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Home Tradesman Insights A Guide To GDPR: How Will The New Changes Affect Your Trade Business?

A Guide To GDPR: How Will The New Changes Affect Your Trade Business?

It’s coming – the biggest change to data protection laws in over 20 years is right around the corner, bringing with it stiffer fines and tighter regulations, even for small businesses. But what exactly is this big change and how does it affect your trade business?

We’ve taken it upon ourselves to explain everything you need to know about the new regulations, and what you might need to do about them, in our complete tradesman’s guide to GDPR.

gdpr guide tradesman

What exactly is GDPR?

Set to come into force this May, The European General Data Protection Regulation (GDPR) is a new directive which gives people greater control over what it calls Personally Identifiable Information, or PII, if you prefer. This regulation is set to replace the Data Protection Act 1998, which is the current legislation in place in the UK that governs how businesses manage and stores personal data.

gdpr guide tradesman

GDPR myth busting

As a tradesman, it’s easy to dismiss GDPR as something that simply isn’t relevant to you. After all, you deal in bricks, wires, and pipes, not data. Besides, don’t such rules only apply to big-time businesses?

Not necessarily.

GDPR applies to any business which collects, stores, and uses the personal data of EU citizens and – contrary to rumour – that includes small businesses with less than 250 employees. What that means, is that if you have even the most rudimentary of databases with personal information about your customers, your employees, and even suppliers and you collect this kind of data routinely, you’ll need to pay attention.

Don’t worry though – you’ll find everything you need to know here.

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gdpr guide tradesman

When does GDPR come into force?

The new regulation takes hold from Friday 25th May 2018, meaning there’s just over a month left to ensure your trade business is fully compliant.

gdpr guide tradesman

If it’s a European regulation, what happens after Brexit?

Basically nothing. The UK government has confirmed that GDPR will still apply in the UK despite our impending exodus from the European Union.

Once we’ve finally “Brexited”, UK data protection law is set to be an exact mirror of GDPR, even if it’s ultimately called something else.

gdpr guide tradesman

What do I need to know?

To be fair, there’s a lot to take in with GDPR, but rather than have you spend days on end wearily trawling through the fine-print, we’ve summed up the key points that are likely to have the biggest impact on your trade business:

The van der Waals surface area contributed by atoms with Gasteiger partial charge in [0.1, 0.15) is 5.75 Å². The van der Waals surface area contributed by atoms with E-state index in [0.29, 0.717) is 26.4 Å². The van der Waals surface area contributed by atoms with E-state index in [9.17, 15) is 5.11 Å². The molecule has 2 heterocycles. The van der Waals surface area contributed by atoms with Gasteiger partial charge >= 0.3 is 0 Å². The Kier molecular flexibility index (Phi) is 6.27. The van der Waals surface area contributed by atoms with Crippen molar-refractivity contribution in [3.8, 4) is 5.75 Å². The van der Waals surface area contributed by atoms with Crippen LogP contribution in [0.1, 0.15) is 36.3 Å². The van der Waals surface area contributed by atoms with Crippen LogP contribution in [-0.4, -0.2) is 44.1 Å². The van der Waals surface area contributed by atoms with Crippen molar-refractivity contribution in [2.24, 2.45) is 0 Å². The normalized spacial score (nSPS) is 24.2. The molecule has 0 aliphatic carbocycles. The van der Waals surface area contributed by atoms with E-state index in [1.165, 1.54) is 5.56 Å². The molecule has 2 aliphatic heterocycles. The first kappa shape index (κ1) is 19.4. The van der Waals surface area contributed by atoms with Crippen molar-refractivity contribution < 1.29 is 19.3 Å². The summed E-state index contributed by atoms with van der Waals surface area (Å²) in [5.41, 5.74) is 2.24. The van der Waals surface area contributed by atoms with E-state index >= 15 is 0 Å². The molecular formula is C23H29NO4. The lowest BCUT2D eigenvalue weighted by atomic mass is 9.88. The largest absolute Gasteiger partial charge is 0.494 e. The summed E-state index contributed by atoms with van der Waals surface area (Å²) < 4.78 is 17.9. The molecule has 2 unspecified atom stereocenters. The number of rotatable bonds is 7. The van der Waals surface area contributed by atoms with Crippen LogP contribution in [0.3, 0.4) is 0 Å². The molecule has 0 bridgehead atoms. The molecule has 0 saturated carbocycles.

• As we mentioned earlier, the primary objective of the new regulation is to give people more rights over how businesses collect and use their information. One of these writes is the Right to Be Forgotten, which means that they can ask you to stop processing and storing any PII you hold about them if you don’t have any legal reason (such as an existing customer contract) for doing so
  • As with the Data Protection Act, people can also request access to all the data you have about them. Both access and Right to Be Forgotten requests come with a one-month deadline
  • If data you suffer a data breach (such as if your computer is hacked into or a hard drive storing customer data is stolen), then you have to report it to the Information Commissioner’s Office (ICO) as soon as possible – ideally within 24 hours but certainly no later than 72 hours
  • The penalties for failing to adequately protect the data you store (thus leading to a breach) can be severe, with even harsher penalties if you fail to report it in time. Maximum fines for not complying with GDPR have been levied at £500,000, and experts warn that the huge financial consequences of failing to comply could drive smaller businesses to insolvency
  • Along with fines from the ICO, individuals also have the right to sue you if fail to properly protect the data you store about them.

Under the new laws, you’ll also need to explain to people exactly what you plan to do with their PII. You can do this through what’s known as a Fair Processing Notice. This should outline four key things:

  • The reason you’re collecting and processing their PII, including the legal grounds you have to do so
  • Who (if anyone) you’ll be sending that data to (such as suppliers or other employees)
  • How long you’ll be keeping that data
  • That the customer has rights over the data you store about them

I heard I need to hire a data protection officer – is this true?

For most trade businesses the answer is going to be “no, you don’t.”

GDPR states that businesses whose core activities include “regular and systematic” large-scale monitoring of those they hold data about, or large-scale processing of sensitive data, will need to hire a Data Protection Officer (DPO).

However, as a small business, it’s unlikely that you’ll be processing the amount of data that would warrant bringing in a DPO, so there’s no need to start drafting that job ad just yet.

gdpr guide tradesman

What do I need to do to get my business ready for GDPR?

Just because you may not necessarily need to go and bring in your own DPO doesn’t mean there aren’t things you should be taking care of ready for the move to GDPR on May 25th.

The following tasks should be on your To Do List over the next couple of weeks: